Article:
Is my God a ‘selfie’?

WORLD DAY OF SOCIAL JUSTICE: Friday, 20th February 2015
February 20, 2015
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March 6, 2015

I have been reflecting on the preparations we do collectively, both as a community and individually, for our own journey towards Easter and Good Friday, which culminates in the death of Jesus and thinking about how we as Christians companion him and share his journey. We acknowledge we are unable to reach the resurrection without going through the crucifixion.

I have been struck in recent days by the journey which Andrew Chan and Myurun Sukumaran are experiencing as they move towards a likely death by firing squad as convicted drug smugglers.

One of their companions over the last few years was asked how the families and the individual men are coping with death so imminent, and the reply was ‘through love’ and the description talked about sharing food, touching and speaking, listening and being present; it was extraordinary…..and how hard that must be in such dreadful circumstances. Yet this was the example Jesus gave to us as he walked his very lonely road towards his crucifixion.

The Gospel of Matthew Chapter 6 points us to some practices and thinking to which we need to pay attention and which might be helpful for this Lenten time regarding being faithful. In this text, there are three practices which Jesus talks about: giving alms, praying and fasting. Jesus comments on the private practices and motivations between ourselves as individuals and our relationship with God.

In such practices, we need to ask ourselves, why do I behave and act in a particular manner – who is it I am setting out to impress or please?

What comes to mind is that perhaps that is My Self, my own Ego driving particular visible behaviours; it might be those around me in church, my friends and neighbours who I want to impress or convince, or it might be the wider community as I think I have an image and profile to maintain. Sometimes it is very hard to work out why we behave in particular ways, when our egos are strong and healthy and have a say in everything we do and think.

The image I have is of a sunflower that tracks the journey of the sun across the sky, constantly adjusting the way it is facing to ensure it is maximising its reflection on the sun; and so it should be with us in our relationship with God – and if we are not God-facing, then I suspect our God we are tracking is our ego, our reputation, and our status. We are managing our self-belief into a self-serving motive. Is our God, a God we’ve created in our own image? Is our God simply our idol of self advertisement and actually ‘a selfie’? Jesus asks:
‘Where is your treasure, for where your treasure is, there will your heart be also.’ (Matt. 6:21)

In Corinthians, Paul also lists some ways we might know if we are living lives as Christians (2 Cor. 6:4ff):
‘Great endurance in afflictions, hardships, calamities, beatings imprisonments, riots, labours, sleepless nights, hunger; by purity, knowledge, patience, kindness, holiness of spirit, genuine love, truthful speech and the power of God.’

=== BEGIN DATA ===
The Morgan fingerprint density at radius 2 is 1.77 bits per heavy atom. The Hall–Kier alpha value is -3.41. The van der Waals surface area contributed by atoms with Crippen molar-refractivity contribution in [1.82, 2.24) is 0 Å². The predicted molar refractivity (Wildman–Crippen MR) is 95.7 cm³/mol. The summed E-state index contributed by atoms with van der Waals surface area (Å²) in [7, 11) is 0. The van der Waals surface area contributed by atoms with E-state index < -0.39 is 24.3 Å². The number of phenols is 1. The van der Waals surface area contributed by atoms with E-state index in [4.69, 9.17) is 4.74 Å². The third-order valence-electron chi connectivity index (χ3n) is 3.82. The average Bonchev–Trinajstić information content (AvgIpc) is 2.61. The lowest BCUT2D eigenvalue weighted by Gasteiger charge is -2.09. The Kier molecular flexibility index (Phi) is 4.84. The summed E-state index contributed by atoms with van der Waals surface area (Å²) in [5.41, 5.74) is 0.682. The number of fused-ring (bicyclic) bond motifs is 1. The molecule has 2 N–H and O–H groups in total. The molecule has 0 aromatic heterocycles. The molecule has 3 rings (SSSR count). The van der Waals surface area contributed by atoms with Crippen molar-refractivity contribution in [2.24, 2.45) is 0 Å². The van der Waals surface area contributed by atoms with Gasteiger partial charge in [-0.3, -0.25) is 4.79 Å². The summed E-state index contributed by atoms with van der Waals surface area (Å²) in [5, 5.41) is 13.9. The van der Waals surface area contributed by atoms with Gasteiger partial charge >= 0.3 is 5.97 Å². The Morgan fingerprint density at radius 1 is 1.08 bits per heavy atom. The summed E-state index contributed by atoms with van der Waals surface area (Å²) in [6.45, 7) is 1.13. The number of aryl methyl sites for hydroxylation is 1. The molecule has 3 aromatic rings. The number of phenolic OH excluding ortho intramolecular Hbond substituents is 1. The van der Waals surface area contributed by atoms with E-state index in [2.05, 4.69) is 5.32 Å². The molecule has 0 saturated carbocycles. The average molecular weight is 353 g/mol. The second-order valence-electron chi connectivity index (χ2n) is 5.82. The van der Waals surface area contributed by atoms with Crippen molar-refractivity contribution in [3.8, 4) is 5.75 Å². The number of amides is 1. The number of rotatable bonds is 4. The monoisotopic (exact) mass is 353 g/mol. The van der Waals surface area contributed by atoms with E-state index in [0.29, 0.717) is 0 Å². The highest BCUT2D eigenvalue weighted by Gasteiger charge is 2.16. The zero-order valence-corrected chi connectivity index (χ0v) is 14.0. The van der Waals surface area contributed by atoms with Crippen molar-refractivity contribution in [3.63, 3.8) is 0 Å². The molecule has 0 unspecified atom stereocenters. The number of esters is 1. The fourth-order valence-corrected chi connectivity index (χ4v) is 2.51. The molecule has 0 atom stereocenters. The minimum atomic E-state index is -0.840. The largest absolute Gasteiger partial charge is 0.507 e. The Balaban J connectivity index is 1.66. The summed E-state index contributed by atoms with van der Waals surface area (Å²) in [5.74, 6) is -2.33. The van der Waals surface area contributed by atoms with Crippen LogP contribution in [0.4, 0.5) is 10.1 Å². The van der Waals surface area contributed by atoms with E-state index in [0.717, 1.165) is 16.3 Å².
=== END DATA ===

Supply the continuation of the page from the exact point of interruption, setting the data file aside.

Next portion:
However, we live in a country where we don’t get locked up for being a Christian, generally and we are not scorned particularly such that it causes hardship; we don’t lose our jobs, our homes, our families or our lives by being a Christian.

Yet someone asked me jokingly, ‘if you were accused of being a Christian, would there be enough evidence to convict you?’

I stood in court a few weeks ago, listening to the magistrate discussing whether or not to provide a spent conviction or a full conviction for eight Christians who had been protesting peacefully and lovingly over the treatment of asylum seekers and children by this country.

I thought, the reality is, all of us have spent convictions throughout our whole lives, spent by God through God’s love and abundant Grace, poured out by the Holy Spirit to invite us and encourage us to see beyond what we judge as failures and instead to see God’s love, and experience it without any limits; we don’t have to be worthy, successful, make a show, or be anything other than who we are.

Lent is time for reflection, finding time to be quiet and thoughtful, to be with God; a time to think about what it means to be a Christian, a Christ follower, a believer and disciple, on a journey towards the death of our selves.

We need to spend time stripping away some of the masks we wear as parents, siblings, community members, workers, leaders, and start to take them off, layer by layer, because, as Paul reminds us as Christians:

‘We are treated as imposters, and yet are true; as unknown, and yet are well known; as dying and see – we are alive; as punished, and yet not killed; as sorrowful, yet always rejoicing; as poor, yet making many rich; as having nothing, and yet possessing everything’ (2 Cor. 6:8-10).

Is this not indeed a journey to be engaged upon as a companion and Christian disciple?

Lucy Morris
Lucy Morris
Anglican Priest, International Speaker, Published Author, Social Justice Advocate and Activist.

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